The Church – place of grace

 
 Ours is a searching God. St Catherine of Siena spoke of God being pazzo d’amore and ebro d’amore – crazed with love for us, drunk with love for us. She was right. How far has the Lord’s foolish love compelled Him to come in search of us. And at what a cost to Himself does He carry us home.
 
Look at the Gospels. The worse a person felt about himself or herself, the more likely they saw Jesus as a refuge. In His loving companionship lost souls knew themselves to be more than they had dared to imagine. Jesus brought these people, trapped in their tortured lives, a message of hope – anyone, anyone at any moment can start a new future by the sheer goodness of God.  
 
In God’s grace we grow to love ourselves as He wants – all of ourselves, even the parts we wish were not there, the parts of us we wish God hadn’t made, the parts of us we lament.
 
“Zacchaeus, come down, I am staying with you today!”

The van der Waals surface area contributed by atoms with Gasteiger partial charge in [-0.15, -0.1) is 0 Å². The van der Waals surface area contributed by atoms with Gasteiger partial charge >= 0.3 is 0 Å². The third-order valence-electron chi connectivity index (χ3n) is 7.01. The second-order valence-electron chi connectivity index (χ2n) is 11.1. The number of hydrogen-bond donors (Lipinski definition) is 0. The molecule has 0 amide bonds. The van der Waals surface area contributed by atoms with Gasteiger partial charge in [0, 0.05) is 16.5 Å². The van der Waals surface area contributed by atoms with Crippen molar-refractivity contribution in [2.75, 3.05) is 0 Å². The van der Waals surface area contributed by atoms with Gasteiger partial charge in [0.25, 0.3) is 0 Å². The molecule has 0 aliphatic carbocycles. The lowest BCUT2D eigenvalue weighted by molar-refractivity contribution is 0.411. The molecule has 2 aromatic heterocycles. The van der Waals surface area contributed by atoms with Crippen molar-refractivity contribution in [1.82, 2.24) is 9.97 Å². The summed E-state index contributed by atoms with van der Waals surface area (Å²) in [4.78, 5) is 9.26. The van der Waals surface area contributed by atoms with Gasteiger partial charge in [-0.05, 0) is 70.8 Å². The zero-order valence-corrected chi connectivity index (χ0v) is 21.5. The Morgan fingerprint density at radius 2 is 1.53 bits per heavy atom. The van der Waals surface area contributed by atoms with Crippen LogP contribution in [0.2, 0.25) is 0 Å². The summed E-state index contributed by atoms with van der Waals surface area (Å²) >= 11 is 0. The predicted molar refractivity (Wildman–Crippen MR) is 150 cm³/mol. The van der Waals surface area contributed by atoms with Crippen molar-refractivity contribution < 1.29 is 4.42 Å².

The Church exists to mediate that free, transforming love we call grace. The Church’s primary role is to share the Gospel of God’s grace – that unrestricted gracious love that, when it is accepted with joy, lifts up and changes lives. Such grace comes from beyond, as a gift not an achievement.
 
Gordon MacDonald wrote: “The world can do almost anything as well or better than the Church. You need not be a Christian to build houses, feed the hungry, or care for the sick. There is only one thing the world cannot do. It cannot offer grace.”
 
Philip Yancey, reflecting on his own spiritual journey, said: “I rejected the Church for a time because I found so little grace there. I returned because I found grace nowhere else.”

Francis lived in a time when the Church was shaken by scandals and tensions – far worst than in our own time. However, he was clear that his calling meant remaining firmly within the family of the Church, staying open and available to God’s graious action himself, and working to make the Church more clearly, more effectively a sacred space where the grace of God’s goodness can be experienced by a seeking world. 


It is a faith persepective that enables us to stand steadfast.
 
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